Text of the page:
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May 7, 2012

HSLDA Responds to SARB Hearing


J. Michael Smith is president of HSLDA. He has been an advocate for homeschooling for more than 30 years. Read more >>

Because Anna Smythe (names changed to protect privacy) knew that her son Jacob’s special needs were not being met by her local public school, she withdrew him to homeschool and joined Home School Legal Defense Association. In compliance with California state law, she created her own private school and submitted the required affidavit in February of this year.

Nevertheless, local public school officials would not leave her alone. A month after Ms. Smythe had begun homeschooling, the school insisted on completing a home welfare check. They claimed that Ms. Smythe could not establish a private school after October 15 and demanded that she re-enroll her son the public school.

Mike Smith, HSLDA’s president, responded to the school. He verified that Ms. Smythe was homeschooling in compliance with California state law. He also explained that California law allows homeschools to file their affidavit whenever they are created, even after the October 15 deadline.

Unfortunately, the school refused to back down. The school administration scheduled a School Attendance Review Board (SARB) to examine the supposed “truancies” Jacob had acquired. In California, a SARB panel reviews the evidence, in this case truancy, and decides on the next course of action. HSLDA’s local counsel Rex Lowe accompanied Ms. Smythe to the SARB and presented evidence that Ms. Smythe was in compliance with California homeschool law.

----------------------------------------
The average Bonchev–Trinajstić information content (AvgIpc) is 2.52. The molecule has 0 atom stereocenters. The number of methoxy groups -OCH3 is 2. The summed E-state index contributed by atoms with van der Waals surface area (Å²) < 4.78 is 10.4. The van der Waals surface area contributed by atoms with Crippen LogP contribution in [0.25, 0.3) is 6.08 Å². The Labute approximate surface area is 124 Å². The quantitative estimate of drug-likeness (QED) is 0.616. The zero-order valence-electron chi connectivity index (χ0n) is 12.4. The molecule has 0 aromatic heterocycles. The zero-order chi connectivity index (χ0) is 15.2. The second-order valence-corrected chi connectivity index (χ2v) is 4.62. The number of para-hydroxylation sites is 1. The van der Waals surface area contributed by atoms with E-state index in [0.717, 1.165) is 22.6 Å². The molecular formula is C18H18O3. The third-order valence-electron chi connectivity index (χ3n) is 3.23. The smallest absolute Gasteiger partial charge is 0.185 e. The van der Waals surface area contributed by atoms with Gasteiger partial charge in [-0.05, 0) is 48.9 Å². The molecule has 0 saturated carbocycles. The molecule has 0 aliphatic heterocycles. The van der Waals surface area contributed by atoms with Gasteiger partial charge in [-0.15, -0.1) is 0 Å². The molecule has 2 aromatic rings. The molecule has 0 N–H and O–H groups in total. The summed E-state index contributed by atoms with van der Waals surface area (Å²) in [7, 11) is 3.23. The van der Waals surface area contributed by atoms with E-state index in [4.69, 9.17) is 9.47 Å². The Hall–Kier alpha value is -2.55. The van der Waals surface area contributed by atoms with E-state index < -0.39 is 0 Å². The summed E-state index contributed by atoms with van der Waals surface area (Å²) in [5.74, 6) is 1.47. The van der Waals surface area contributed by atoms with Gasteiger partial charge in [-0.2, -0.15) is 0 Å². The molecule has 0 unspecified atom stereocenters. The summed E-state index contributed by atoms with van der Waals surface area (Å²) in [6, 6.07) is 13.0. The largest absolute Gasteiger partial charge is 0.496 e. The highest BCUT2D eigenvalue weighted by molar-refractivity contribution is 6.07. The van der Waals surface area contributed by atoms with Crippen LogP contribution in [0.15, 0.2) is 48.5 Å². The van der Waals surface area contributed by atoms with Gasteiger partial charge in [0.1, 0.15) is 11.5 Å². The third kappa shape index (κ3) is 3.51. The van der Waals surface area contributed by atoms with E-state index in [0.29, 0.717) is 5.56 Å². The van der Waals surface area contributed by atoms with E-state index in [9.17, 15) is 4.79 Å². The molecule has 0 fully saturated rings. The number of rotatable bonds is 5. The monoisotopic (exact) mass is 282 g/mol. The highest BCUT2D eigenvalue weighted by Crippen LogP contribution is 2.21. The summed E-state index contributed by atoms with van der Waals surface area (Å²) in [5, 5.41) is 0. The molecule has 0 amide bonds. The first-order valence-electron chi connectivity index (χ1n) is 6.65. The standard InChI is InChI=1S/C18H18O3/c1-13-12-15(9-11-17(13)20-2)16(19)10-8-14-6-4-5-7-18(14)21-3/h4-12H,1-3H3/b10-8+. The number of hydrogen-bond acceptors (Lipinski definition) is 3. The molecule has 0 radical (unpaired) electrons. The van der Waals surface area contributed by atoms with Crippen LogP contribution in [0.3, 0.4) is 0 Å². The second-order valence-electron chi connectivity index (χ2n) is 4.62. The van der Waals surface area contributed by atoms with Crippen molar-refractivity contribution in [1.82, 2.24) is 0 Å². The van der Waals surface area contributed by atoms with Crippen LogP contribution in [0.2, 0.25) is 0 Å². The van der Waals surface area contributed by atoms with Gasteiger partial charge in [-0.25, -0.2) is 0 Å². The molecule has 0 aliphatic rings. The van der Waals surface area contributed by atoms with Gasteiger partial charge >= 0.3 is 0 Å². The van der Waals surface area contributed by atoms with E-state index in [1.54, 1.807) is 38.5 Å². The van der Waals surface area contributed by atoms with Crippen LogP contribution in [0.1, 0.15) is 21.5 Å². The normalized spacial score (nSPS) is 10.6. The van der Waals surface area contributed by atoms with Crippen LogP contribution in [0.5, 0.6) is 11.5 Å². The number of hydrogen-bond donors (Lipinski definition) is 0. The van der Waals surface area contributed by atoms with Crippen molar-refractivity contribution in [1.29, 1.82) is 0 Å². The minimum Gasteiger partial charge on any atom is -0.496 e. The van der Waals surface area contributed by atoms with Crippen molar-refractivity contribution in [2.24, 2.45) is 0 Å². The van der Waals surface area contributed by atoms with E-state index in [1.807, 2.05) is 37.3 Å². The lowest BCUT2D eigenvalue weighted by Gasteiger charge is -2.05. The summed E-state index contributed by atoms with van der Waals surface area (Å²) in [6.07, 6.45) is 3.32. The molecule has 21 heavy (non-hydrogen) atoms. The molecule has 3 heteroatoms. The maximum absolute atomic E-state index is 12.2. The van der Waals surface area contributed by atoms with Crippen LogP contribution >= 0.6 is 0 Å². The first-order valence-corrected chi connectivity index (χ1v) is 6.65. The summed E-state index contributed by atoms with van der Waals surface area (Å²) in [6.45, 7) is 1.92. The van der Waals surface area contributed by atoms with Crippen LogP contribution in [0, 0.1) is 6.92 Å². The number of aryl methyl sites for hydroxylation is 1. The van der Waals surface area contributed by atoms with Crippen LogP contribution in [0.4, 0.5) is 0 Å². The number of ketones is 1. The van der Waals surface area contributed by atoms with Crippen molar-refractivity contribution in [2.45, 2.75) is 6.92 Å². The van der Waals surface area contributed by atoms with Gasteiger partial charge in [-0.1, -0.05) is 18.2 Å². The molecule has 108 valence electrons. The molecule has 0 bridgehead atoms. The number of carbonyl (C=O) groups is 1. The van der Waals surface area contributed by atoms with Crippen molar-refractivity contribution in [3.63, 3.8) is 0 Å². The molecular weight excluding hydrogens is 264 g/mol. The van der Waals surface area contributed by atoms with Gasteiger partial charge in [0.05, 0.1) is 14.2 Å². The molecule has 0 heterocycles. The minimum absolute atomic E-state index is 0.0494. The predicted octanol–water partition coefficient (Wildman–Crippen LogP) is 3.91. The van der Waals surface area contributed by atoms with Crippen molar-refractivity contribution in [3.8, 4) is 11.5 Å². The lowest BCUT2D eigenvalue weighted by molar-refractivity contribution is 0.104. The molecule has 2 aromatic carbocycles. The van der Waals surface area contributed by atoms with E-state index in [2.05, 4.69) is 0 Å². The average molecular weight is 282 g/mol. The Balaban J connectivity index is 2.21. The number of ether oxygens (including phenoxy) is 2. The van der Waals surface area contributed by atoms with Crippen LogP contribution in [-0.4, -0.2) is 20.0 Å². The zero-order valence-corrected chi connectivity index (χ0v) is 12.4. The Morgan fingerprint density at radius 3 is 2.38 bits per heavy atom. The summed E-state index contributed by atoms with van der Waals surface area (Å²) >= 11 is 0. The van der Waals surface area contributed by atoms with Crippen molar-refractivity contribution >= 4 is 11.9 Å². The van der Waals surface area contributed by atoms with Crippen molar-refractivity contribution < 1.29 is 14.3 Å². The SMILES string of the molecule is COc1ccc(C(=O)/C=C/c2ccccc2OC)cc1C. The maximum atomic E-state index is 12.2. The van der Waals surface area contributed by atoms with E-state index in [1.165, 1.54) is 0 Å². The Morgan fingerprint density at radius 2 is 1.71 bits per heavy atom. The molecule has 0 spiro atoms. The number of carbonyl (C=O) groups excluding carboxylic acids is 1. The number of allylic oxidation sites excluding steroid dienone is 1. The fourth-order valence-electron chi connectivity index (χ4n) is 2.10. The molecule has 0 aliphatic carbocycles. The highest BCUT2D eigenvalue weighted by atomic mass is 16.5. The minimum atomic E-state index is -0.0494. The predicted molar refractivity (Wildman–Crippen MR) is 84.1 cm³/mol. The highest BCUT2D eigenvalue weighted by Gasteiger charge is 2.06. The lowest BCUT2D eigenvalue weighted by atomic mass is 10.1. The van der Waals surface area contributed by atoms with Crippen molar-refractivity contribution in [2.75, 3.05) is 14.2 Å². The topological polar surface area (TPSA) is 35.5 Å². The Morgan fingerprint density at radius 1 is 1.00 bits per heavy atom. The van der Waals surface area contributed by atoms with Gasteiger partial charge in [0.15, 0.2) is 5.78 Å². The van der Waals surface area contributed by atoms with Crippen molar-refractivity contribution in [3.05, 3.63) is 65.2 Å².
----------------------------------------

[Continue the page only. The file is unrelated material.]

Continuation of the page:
HSLDA Litigation Attorney Darren Jones followed up the SARB hearing with a letter. He cited the 2008 case In re: Jonathan L. and clarified that the SARB has no legal jurisdiction over a private school. Therefore, the SARB cannot compel Jacob to attend a public school because he is legally enrolled in a private school.

Neither HSLDA nor Ms. Smythe has heard anything further from the SARB. According to Attorney Jones: “We anticipate that the school has acknowledged HSLDA’s argument and that the matter has been laid to rest.”

Smith clarified why this case is important to California homeschool freedom. “HSLDA must challenge a school district’s misapplication of the law each and every time. If we don’t, we could revert back to a time when the right to homeschool was challenged by almost every school district.”

 Other Resources

In re: Jonathan L. (requires Adobe Acrobat Reader)